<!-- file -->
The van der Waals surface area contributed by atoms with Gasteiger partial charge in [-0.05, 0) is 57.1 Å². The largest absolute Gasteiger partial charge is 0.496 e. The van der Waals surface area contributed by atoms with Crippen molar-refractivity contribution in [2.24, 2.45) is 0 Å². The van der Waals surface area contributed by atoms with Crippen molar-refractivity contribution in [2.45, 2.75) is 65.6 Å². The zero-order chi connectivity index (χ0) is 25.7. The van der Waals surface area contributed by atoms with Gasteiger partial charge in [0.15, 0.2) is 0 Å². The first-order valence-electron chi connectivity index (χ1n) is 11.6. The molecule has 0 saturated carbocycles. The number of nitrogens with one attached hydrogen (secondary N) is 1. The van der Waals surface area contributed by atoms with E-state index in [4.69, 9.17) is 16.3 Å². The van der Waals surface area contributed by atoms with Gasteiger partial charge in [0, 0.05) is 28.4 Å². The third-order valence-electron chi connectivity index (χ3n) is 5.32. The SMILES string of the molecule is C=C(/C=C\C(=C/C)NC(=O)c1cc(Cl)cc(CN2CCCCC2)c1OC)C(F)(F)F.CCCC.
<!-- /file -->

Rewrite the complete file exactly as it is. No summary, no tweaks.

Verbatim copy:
The van der Waals surface area contributed by atoms with Gasteiger partial charge in [-0.05, 0) is 57.1 Å². The largest absolute Gasteiger partial charge is 0.496 e. The van der Waals surface area contributed by atoms with Crippen molar-refractivity contribution in [2.24, 2.45) is 0 Å². The van der Waals surface area contributed by atoms with Crippen molar-refractivity contribution in [2.45, 2.75) is 65.6 Å². The zero-order chi connectivity index (χ0) is 25.7. The van der Waals surface area contributed by atoms with Gasteiger partial charge in [0.15, 0.2) is 0 Å². The first-order valence-electron chi connectivity index (χ1n) is 11.6. The molecule has 0 saturated carbocycles. The number of nitrogens with one attached hydrogen (secondary N) is 1. The van der Waals surface area contributed by atoms with E-state index in [4.69, 9.17) is 16.3 Å². The van der Waals surface area contributed by atoms with Gasteiger partial charge in [0, 0.05) is 28.4 Å². The third-order valence-electron chi connectivity index (χ3n) is 5.32. The SMILES string of the molecule is C=C(/C=C\C(=C/C)NC(=O)c1cc(Cl)cc(CN2CCCCC2)c1OC)C(F)(F)F.CCCC.